Hava Nagila For “Megillah”

Toward the tail end of last year, a nice-looking squarebound anthology arrived my way courtesy of its editor, Chad (In Amsterdan) Bilyeu, and to say its contents lived up to its impressive presentation is putting it mildly — probably far too mildly, at that. Co-published by Bilyeu’s own Bistro Books imprint in association with De Stichting Openbare Bibliotheek Amsterdam (who lists one Gabriel Ercicia as the project’s “Executive Producer”), Megillah #1 eschews a central theme in favor of a central idea – giving six artists eight pages each to do with as they see fit. Did I mention already the results are impressive? I believe I did.

Underneath the appealingly disturbing cover by EKS Graphics/Iva Spasojevic we find stories that well and truly run the gamut from memoir to slapstick superhero revisionism to surreal caper to just plain old surreal, each distinct in its “stand-alone” nature, yet all combining to form a makeshift tapestry that, to drag things back to the cover, “stitches together” in a kind of haphazardly fluid fashion. Aside from the length of each contribution, they don’t have a hell of a lot of similarities other than being good, but in the end, that’s what an anthology — in this critic’s humble (I hope) estimation — should do : provide an expansive view of what’s happening in the various corners of the indie comics world and let the chips fall where they may. As a primer of sorts, then, this is about as polished as they come, and anyone new to “the scene” is sure to discover a couple of artists (at least) whose work they feel sufficiently compelled to track down more of.

“Ah,” you say, “but what about us grizzled veterans?” Never fear, our particular needs and whims are catered to, as well — I mean, who’s going to say no to new, exclusive work from favorites like James The Stanton, E.S. Glenn, and even the legendary Bernie Mireault? And while fellow contributors Eryc Why, Maia Matches, and Larie Cook are not, as yet, “household names” for many of us, they all demonstrate the chops to make a solid case that one day they will be. Yes, of course, some stories are better than others, that’s to be expected, but I kid you not in the least when I state for the record that I don’t consider there to be so much as a single, solitary “clunker” in the bunch.

If unique auteur visions are your bag, this package offers six of them, all at various points along the curve in terms of their tethering to consensus reality — what they unquestionably have in common, though, is that they’re all exceptionally well-drawn, make the most of the book’s top-quality production values (the coloring on each and every strip will impress the shit out of you), and understand how to make the most of the unique opportunities afforded by the short-form comics story. There’s some wild stuff on offer, sure, you’ve probably already figured that much out, but each is narratively-based and formally recognizable as a discrete entities unto itself — what Bilyeu has done that further sets this apart from other anthologies, though, is that he’s arranged them in a de facto “running order” that ensures for smooth transition from one to the next even when their themes don’t necessarily logically “mesh” in any concrete way. All of which is me saying read this thing cover to cover without skipping around — you’ll be glad you did.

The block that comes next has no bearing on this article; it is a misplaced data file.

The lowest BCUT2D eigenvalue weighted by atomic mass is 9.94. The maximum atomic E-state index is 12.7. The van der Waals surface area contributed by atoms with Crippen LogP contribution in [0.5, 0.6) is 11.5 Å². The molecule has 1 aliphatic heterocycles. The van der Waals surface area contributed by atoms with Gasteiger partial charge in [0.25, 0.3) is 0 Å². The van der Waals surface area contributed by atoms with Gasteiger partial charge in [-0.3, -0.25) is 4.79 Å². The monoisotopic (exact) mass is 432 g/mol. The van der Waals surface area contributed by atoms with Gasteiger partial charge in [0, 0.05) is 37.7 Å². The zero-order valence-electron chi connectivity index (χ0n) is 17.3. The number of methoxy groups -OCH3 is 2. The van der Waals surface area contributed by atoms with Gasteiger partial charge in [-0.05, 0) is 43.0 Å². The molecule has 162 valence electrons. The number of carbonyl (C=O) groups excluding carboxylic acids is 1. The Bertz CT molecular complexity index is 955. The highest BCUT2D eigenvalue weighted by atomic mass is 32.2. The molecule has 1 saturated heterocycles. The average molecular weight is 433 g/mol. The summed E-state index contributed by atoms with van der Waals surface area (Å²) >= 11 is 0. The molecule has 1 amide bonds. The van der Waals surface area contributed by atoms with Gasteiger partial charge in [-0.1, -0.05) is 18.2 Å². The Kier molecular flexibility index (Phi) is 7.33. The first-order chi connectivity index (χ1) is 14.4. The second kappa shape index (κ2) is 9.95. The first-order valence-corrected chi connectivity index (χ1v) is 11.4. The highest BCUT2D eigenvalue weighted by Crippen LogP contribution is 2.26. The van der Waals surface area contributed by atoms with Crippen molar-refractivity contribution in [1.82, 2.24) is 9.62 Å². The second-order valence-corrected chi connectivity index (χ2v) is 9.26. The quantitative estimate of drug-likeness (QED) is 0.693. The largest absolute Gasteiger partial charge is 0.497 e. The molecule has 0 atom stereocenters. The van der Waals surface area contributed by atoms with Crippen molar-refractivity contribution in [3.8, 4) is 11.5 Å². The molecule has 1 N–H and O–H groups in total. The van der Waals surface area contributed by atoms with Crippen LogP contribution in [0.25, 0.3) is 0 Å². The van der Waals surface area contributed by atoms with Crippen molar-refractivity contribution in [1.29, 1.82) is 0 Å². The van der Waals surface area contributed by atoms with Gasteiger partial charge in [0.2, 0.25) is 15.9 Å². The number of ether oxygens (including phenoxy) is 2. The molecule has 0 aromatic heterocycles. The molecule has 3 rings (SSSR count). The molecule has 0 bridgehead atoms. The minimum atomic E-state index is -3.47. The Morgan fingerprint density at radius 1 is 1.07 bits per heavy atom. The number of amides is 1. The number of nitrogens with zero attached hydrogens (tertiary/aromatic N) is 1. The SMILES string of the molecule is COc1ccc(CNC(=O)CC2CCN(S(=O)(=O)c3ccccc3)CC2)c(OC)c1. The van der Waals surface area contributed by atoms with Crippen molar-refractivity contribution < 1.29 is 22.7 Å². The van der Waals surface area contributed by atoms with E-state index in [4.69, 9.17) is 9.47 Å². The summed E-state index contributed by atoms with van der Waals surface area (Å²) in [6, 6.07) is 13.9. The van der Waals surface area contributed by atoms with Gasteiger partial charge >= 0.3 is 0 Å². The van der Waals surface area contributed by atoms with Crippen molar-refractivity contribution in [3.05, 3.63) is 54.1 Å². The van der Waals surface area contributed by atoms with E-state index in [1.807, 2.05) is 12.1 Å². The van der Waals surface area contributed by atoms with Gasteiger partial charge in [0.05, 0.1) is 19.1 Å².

According to the definition provided on the inside front cover, a Megillah is a “long, involved story or account,” and while some of these strips do pack a lot into a comparatively tight space, I’d be lying if I said any of them felt “long” because, well, they aren’t. What they most assuredly are, though, is involving in the extreme, to the point where you won’t be ready for some to end. That’s okay, though, right? I mean, it’s preferable to any of them over-staying their welcome, that’s for sure. And besides, you can always go back and re-read any or all as you see fit — as I’ve done myself. Twice so far. With more to come, I’m sure.

Count me as a true believer, then — and a firm one, at that — in what Bilyeu is doing here, and I’m curious (as well as anxious) to see where this project goes next. I’d love to see a rotating cast of returnee artists with newcomers mixed in, but hey — it ain’t my show. I’m more than happy to trust our tour guide. And you should be more than happy to take this inaugural trip. Bring on number two, please!


Megillah #1 is available for a well-spent $12 from any number of places, but for North American readers I’ll direct you to our friends at Birdcage Bottom Books, where you can find it by clicking on https://birdcagebottombooks.com/collections/comic-books/products/megillah?variant=41235668664496

Also, this review is “brought to you” by my Patreon site, where I serve up exclusive thrice-weekly rants and ramblings on the world of comics, films, television, literature, and politics for as little as a dollar a month. Subscribing is the best way to support my continuing work, so I’d be very appreciative if you’d take a moment to give it a look by directing your kind attention to https://www.patreon.com/fourcolorapocalypse

One response to “Hava Nagila For “Megillah”

  1. Pingback: Lisa Marie’s Week In Review: 2/7/22 — 2/13/22 | Through the Shattered Lens

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